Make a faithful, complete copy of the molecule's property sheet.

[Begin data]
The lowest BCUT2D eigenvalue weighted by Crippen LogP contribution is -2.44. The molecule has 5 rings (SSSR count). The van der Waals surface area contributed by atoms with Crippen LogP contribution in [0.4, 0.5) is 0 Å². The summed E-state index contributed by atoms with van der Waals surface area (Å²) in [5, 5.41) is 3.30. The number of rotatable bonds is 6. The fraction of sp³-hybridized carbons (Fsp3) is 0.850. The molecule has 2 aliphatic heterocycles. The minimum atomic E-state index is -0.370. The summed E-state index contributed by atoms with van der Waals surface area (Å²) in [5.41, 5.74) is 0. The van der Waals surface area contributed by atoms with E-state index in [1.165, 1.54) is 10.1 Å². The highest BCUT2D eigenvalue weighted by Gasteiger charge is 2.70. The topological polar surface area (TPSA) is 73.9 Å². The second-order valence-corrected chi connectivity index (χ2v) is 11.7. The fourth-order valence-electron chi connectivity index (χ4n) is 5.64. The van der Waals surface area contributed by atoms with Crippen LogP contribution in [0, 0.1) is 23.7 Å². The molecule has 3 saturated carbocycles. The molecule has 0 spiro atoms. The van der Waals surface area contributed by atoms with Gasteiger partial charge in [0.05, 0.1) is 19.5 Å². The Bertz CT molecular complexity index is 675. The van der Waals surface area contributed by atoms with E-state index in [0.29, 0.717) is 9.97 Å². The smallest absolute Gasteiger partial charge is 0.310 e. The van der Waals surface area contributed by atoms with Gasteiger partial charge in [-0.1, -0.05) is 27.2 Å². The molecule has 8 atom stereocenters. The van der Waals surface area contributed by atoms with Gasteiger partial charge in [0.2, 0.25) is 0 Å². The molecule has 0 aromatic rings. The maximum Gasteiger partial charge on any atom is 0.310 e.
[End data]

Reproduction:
The lowest BCUT2D eigenvalue weighted by Crippen LogP contribution is -2.44. The molecule has 5 rings (SSSR count). The van der Waals surface area contributed by atoms with Crippen LogP contribution in [0.4, 0.5) is 0 Å². The summed E-state index contributed by atoms with van der Waals surface area (Å²) in [5, 5.41) is 3.30. The number of rotatable bonds is 6. The fraction of sp³-hybridized carbons (Fsp3) is 0.850. The molecule has 2 aliphatic heterocycles. The minimum atomic E-state index is -0.370. The summed E-state index contributed by atoms with van der Waals surface area (Å²) in [5.41, 5.74) is 0. The van der Waals surface area contributed by atoms with E-state index in [1.165, 1.54) is 10.1 Å². The highest BCUT2D eigenvalue weighted by Gasteiger charge is 2.70. The topological polar surface area (TPSA) is 73.9 Å². The second-order valence-corrected chi connectivity index (χ2v) is 11.7. The fourth-order valence-electron chi connectivity index (χ4n) is 5.64. The van der Waals surface area contributed by atoms with Crippen LogP contribution in [0, 0.1) is 23.7 Å². The molecule has 3 saturated carbocycles. The molecule has 0 spiro atoms. The van der Waals surface area contributed by atoms with Gasteiger partial charge in [0.05, 0.1) is 19.5 Å². The Bertz CT molecular complexity index is 675. The van der Waals surface area contributed by atoms with E-state index in [0.29, 0.717) is 9.97 Å². The smallest absolute Gasteiger partial charge is 0.310 e. The van der Waals surface area contributed by atoms with Gasteiger partial charge in [-0.1, -0.05) is 27.2 Å². The molecule has 8 atom stereocenters. The van der Waals surface area contributed by atoms with Gasteiger partial charge in [0.2, 0.25) is 0 Å². The molecule has 0 aromatic rings. The maximum Gasteiger partial charge on any atom is 0.310 e.